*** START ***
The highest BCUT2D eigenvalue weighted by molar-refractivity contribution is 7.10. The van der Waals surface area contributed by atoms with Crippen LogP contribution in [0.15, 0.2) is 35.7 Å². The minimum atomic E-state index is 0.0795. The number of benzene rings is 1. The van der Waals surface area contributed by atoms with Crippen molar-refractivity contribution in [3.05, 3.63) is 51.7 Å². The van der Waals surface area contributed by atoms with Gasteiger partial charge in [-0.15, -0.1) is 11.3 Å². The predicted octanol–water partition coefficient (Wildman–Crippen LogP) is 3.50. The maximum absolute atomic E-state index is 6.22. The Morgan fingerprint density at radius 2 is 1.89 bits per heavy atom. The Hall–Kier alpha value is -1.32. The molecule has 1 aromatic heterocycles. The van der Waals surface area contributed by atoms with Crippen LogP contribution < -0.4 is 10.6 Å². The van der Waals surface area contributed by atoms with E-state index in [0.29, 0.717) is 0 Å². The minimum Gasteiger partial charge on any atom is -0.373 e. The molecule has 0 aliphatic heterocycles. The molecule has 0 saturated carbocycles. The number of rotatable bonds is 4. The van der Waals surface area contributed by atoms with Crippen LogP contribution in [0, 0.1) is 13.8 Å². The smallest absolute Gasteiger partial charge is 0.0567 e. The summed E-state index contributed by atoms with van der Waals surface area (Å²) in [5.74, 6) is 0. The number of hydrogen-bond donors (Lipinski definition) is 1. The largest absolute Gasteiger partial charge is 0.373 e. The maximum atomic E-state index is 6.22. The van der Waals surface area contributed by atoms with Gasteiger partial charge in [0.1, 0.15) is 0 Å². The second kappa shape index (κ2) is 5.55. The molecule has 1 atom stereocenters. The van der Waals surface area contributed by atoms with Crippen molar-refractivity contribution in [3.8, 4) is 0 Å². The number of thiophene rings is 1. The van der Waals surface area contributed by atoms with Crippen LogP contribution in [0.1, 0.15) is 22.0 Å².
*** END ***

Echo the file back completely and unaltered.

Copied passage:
The highest BCUT2D eigenvalue weighted by molar-refractivity contribution is 7.10. The van der Waals surface area contributed by atoms with Crippen LogP contribution in [0.15, 0.2) is 35.7 Å². The minimum atomic E-state index is 0.0795. The number of benzene rings is 1. The van der Waals surface area contributed by atoms with Crippen molar-refractivity contribution in [3.05, 3.63) is 51.7 Å². The van der Waals surface area contributed by atoms with Gasteiger partial charge in [-0.15, -0.1) is 11.3 Å². The predicted octanol–water partition coefficient (Wildman–Crippen LogP) is 3.50. The maximum absolute atomic E-state index is 6.22. The Morgan fingerprint density at radius 2 is 1.89 bits per heavy atom. The Hall–Kier alpha value is -1.32. The molecule has 1 aromatic heterocycles. The van der Waals surface area contributed by atoms with Crippen LogP contribution < -0.4 is 10.6 Å². The van der Waals surface area contributed by atoms with E-state index in [0.29, 0.717) is 0 Å². The minimum Gasteiger partial charge on any atom is -0.373 e. The molecule has 0 aliphatic heterocycles. The molecule has 0 saturated carbocycles. The number of rotatable bonds is 4. The van der Waals surface area contributed by atoms with Crippen LogP contribution in [0, 0.1) is 13.8 Å². The smallest absolute Gasteiger partial charge is 0.0567 e. The summed E-state index contributed by atoms with van der Waals surface area (Å²) in [5.74, 6) is 0. The number of hydrogen-bond donors (Lipinski definition) is 1. The largest absolute Gasteiger partial charge is 0.373 e. The maximum atomic E-state index is 6.22. The van der Waals surface area contributed by atoms with Gasteiger partial charge in [0.1, 0.15) is 0 Å². The second kappa shape index (κ2) is 5.55. The molecule has 1 atom stereocenters. The van der Waals surface area contributed by atoms with Crippen molar-refractivity contribution in [3.8, 4) is 0 Å². The number of thiophene rings is 1. The van der Waals surface area contributed by atoms with Crippen LogP contribution in [0.1, 0.15) is 22.0 Å².